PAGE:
A new diagnostic test showed 90 percent sensitivity and 91 percent specificity for differentiating between melanomas and benign melanocytic nevi in a validation study.
Chicago - A new genomic diagnostic test (myPath Melanoma, Myriad Genetics) is a highly accurate tool for discriminating between malignant melanoma and benign nevi, according to results of a validation study presented at the annual meeting of the American Society of Clinical Oncology.
The test is performed using formalin-fixed paraffin-embedded tissue sections of melanocytic lesions and analyzes the expression of 23 genes. The gene signature was created in a development study that included 254 melanomas and 210 benign melanocytic nevi. The validation study was conducted using 211 melanomas and 226 nevi and showed the test had 90 percent sensitivity and 91 percent specificity for differentiating between the two lesion types.
In November 2013 an early access program was launched that brought the test into the hands of a select group of dermatopathologists. The experience of these initial users shows that the gene signature test provides diagnostic information independent of histopathology and that it has led to modifications in diagnosis and physician recommendations for management.
“One might assume the test would have its greatest application for evaluating difficult to diagnose lesions. However, the early users have found it also can generate a clinically useful result in seemingly straightforward cases, causing them to take a second look at the histopathology that may lead to a new observation,” says Colleen Rock, Pharm.D., Ph.D., medical science liaison, Myriad Genetic Laboratories, Salt Lake City.
“The genomic assay is not intended to replace histopathology, but we think it is a valuable addition to the dermatopathologist’s toolbox for diagnosing melanocytic lesions.”
Loren E. Clarke, M.D., is a dermatopathologist and vice president, medical affairs, Myriad Genetic Laboratories. He tells Dermatology Times he believes the new assay can have a significant impact on patient care.
“Its potential to reduce uncertainty in differentiating between benign and malignant melanocytic lesions is important considering that about 1.5 million skin biopsies are done annually in the U.S. to exclude melanoma. If histopathology is indeterminate in just 15 percent of those cases, that means there are 200,000 patients per year who are without a definitive diagnosis.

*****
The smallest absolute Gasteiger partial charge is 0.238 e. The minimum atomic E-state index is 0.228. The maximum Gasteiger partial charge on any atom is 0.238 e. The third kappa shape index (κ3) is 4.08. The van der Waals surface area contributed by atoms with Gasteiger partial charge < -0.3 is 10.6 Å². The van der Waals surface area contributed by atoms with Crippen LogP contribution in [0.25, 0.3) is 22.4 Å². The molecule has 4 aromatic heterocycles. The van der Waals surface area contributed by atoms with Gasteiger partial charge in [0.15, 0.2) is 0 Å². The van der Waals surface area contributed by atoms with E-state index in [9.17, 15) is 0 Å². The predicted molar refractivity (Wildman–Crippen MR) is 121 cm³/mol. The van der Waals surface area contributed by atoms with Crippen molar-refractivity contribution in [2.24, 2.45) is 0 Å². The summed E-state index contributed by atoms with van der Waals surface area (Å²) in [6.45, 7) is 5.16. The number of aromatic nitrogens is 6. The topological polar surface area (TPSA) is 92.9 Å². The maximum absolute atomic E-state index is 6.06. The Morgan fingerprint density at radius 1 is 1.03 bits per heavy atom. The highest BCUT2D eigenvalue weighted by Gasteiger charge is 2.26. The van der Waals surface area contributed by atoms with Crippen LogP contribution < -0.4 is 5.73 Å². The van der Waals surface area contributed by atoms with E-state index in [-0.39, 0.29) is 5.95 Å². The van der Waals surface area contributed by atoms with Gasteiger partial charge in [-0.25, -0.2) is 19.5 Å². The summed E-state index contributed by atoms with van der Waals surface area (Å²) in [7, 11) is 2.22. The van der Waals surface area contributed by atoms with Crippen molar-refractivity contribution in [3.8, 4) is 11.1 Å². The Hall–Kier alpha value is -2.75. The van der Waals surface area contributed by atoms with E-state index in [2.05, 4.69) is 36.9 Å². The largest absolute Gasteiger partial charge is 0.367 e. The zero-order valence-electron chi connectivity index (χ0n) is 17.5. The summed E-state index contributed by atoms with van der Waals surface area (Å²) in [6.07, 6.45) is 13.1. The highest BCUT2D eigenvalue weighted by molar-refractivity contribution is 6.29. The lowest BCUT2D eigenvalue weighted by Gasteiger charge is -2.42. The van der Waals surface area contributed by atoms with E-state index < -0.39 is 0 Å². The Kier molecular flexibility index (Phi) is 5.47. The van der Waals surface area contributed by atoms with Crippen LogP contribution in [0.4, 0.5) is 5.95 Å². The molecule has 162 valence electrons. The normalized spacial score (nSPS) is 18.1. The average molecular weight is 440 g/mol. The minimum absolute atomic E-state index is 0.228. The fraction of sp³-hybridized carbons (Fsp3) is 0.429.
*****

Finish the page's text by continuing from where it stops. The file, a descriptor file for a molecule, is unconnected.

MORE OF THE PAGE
“Based on our validation testing and initial clinical experience, we believe incorporation of this new test into pathology practice can provide a more informed diagnosis and potentially more appropriate management for a significant number of patients,” he says.
Development of the test began with a review of the published literature that identified 79 candidate genes with the potential to distinguish malignant melanoma from benign nevi. The list was refined to 40 genes based on their differential expression (measured by quantitative RT-PCR) in a set of 31 malignant and 52 benign lesions, and taking into account the technical reliability of the measurements.
Final refinement of the gene signature leading to the 23 gene assay was performed using the training cohort of 464 melanocytic lesions and a forward selection process in a series of logistic regression models. The 23 genes in the final signature represent one gene involved in cellular differentiation, eight genes involved in immune signaling, five genes with multiple functions including immune regulation, and nine housekeeper genes.
“The excellent diagnostic performance of the test can be understood by the fact that the genes it analyzes regulate melanocyte differentiation and immune responses that represent critical differences between benign and malignant melanocytic lesions,” Dr. Rock says.
Through an analytic algorithm, the test generates a single numeric score that can be used as an adjunctive tool in the diagnosis of melanocytic lesions.
“I think the simplicity of the scoring system, combined with the objectivity of the quantitative RT-PCR based assay, has the potential to improve the reliability of melanoma diagnoses made in pathology labs using traditional methods,” Sancy Leachman, M.D., Ph.D., chairwoman, department of dermatology, Oregon Health & Science University, Portland, Oregon, tells Dermatology Times. She was principal investigator for the validation trial.
In the clinical validation study, the 437 melanocytic lesions analyzed had diagnostic scores ranging from -16.7 to +11.1. These scores distributed in a bimodal fashion around a pre-defined lesion classification cut-off of “0” such that the vast majority of malignant lesions had a score >0 and the vast majority of benign lesions had a score <0. The predictive accuracy of the test was also demonstrated by receiver operating characteristic curve analysis in which the area under the curve was 0.96.
Dr. Leachman has served on the medical and scientific advisory board for Myriad Genetics and was involved in the design of the validation study. She reports no other relevant financial interests.